Richard Van Eck examines the benefits of using digital technology in the classroom

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Richard Van Eck examines the benefits of using digital technology in the classroom

Many a Baby Boomer recollects high tech back in the day: flickering 16 mm projectors, typewriters and tests produced with hand-cranked mimeograph machines.

And just like it is today, tech was viewed askance by many back then. Old-timers from the days of the "Three Rs" — readin', 'ritin', and 'rithmetic — believed technology such as typewriters deprived youngsters of the opportunity to learn the "old-fashioned" way.

Today such arguments persist, only now they're about the noiseless digital tech gadgets and games that permeate the Millennial culture — the so-called "BYOD," or Bring Your Own Device.

How does today's technology and the questions we're asking about it compare and contrast to previous tech encounters in the classroom, for example, mechanical film projectors and typewriters?

"Change is always viewed with suspicion, whether considering the shift from analog to digital clocks, from shoelaces to Velcro, or from copper phone lines to wireless phones," said Richard Van Eck, a UND educator and global expert in digital game-based learning and other digital tech.

"I think we are biologically predisposed to dislike change, because our ancestors knew that once you had a way to survive, any change meant a potential threat to survival," he observed. "No matter that some changes could help you; they always come at some price."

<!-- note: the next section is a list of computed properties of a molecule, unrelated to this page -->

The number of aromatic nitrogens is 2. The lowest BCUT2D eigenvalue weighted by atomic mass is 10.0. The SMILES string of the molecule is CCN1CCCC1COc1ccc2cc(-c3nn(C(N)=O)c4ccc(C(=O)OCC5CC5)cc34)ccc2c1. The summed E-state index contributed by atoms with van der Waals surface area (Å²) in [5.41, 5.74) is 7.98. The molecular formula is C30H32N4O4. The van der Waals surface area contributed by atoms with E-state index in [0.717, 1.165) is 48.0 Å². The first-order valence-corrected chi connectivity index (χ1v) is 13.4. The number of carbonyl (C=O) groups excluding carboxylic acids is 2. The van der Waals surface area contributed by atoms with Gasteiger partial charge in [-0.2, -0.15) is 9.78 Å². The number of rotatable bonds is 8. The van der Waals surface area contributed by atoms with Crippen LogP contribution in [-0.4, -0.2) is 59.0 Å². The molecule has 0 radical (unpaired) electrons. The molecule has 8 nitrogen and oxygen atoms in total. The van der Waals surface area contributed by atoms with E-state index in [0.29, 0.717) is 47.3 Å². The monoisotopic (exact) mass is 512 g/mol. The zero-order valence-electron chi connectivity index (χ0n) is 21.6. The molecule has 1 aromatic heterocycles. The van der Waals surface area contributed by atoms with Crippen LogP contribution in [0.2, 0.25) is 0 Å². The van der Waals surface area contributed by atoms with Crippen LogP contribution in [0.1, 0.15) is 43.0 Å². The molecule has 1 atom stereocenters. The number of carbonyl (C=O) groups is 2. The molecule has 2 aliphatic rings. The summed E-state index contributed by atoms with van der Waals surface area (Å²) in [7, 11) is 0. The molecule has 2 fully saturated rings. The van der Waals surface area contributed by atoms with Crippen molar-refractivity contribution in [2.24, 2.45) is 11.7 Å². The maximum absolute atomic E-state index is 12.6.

The same is true for technology.

An instinct for the negative

"When technology comes out, we often focus on the negatives, and there are always negatives," said Van Eck, who served as graduate director in the multidisciplinary Instructional Design & Technology (IDT) program in the Department of Teaching & Learning (part of the College of Education & Human Development) until this fall.

"The trick is to figure out both the positives and the negatives and to push for a balance between them, rather than denying the benefits for fear of the negatives," he said. "We perennially worry that a new technology will 'replace the teacher' or that we will lose something valuable in the process.

"Usually, these things are valued because they are a part of our past, and nobody wants to see what they have cherished change."

Van Eck, a master of digital wizardry in the classroom, says he loves books.

"I love the feel of paper books and own hundreds of them," he said. "But I also appreciate the value of searching for text, bookmarking and highlighting key phrases in a nondestructive way that I can change, and carrying hundreds of books with me in my pocket."

On the sidelines or in front?

So the question becomes, how can we ensure that the new technology is used wisely?

"New technology always offers some benefits and will end up being used whether we think it should be or not," Van Eck said. "So we can sit on the sidelines and abdicate responsibility for its best use to younger generations, or we can lead the way in promoting its wise use."

Although digital simulations and games are still far from the norm in today's K-12 schools, Van Eck says that acceptance of those media as teaching tools is growing.

For kids, he noted, the gadget-saturated world is their reality, an ever-evolving electronically mediated transition from virtual to real.

Today's K-through-college students live life in the electronic lane.

"They're digital natives," Van Eck said.

Juan Miguel Pedraza University & Public Affairs writer

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